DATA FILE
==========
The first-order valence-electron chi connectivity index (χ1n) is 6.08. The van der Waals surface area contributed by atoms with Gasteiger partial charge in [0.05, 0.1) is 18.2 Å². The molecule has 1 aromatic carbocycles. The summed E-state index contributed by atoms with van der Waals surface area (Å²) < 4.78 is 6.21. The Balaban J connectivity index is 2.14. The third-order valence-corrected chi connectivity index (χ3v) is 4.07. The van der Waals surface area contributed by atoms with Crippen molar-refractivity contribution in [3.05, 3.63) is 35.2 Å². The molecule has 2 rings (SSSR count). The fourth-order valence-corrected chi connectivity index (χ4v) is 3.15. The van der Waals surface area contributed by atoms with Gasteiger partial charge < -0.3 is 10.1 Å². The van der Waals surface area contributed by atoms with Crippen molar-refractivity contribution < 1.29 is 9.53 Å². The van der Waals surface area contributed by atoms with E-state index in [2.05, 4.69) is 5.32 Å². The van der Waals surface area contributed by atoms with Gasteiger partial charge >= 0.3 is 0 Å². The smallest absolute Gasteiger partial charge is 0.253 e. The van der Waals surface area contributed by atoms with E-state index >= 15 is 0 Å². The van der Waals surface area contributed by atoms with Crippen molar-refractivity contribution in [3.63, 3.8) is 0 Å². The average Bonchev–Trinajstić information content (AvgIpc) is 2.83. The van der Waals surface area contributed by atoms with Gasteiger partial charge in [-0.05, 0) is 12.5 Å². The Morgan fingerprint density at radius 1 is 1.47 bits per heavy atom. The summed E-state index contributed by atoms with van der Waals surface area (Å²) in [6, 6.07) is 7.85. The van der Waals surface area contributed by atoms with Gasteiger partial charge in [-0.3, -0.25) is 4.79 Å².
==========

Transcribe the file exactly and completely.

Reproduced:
The first-order valence-electron chi connectivity index (χ1n) is 6.08. The van der Waals surface area contributed by atoms with Gasteiger partial charge in [0.05, 0.1) is 18.2 Å². The molecule has 1 aromatic carbocycles. The summed E-state index contributed by atoms with van der Waals surface area (Å²) < 4.78 is 6.21. The Balaban J connectivity index is 2.14. The third-order valence-corrected chi connectivity index (χ3v) is 4.07. The van der Waals surface area contributed by atoms with Crippen molar-refractivity contribution in [3.05, 3.63) is 35.2 Å². The molecule has 2 rings (SSSR count). The fourth-order valence-corrected chi connectivity index (χ4v) is 3.15. The van der Waals surface area contributed by atoms with Gasteiger partial charge < -0.3 is 10.1 Å². The van der Waals surface area contributed by atoms with Crippen molar-refractivity contribution < 1.29 is 9.53 Å². The van der Waals surface area contributed by atoms with E-state index in [2.05, 4.69) is 5.32 Å². The van der Waals surface area contributed by atoms with Gasteiger partial charge >= 0.3 is 0 Å². The smallest absolute Gasteiger partial charge is 0.253 e. The van der Waals surface area contributed by atoms with E-state index >= 15 is 0 Å². The van der Waals surface area contributed by atoms with Crippen molar-refractivity contribution in [3.63, 3.8) is 0 Å². The average Bonchev–Trinajstić information content (AvgIpc) is 2.83. The van der Waals surface area contributed by atoms with Gasteiger partial charge in [-0.05, 0) is 12.5 Å². The Morgan fingerprint density at radius 1 is 1.47 bits per heavy atom. The summed E-state index contributed by atoms with van der Waals surface area (Å²) in [6, 6.07) is 7.85. The van der Waals surface area contributed by atoms with Gasteiger partial charge in [-0.3, -0.25) is 4.79 Å².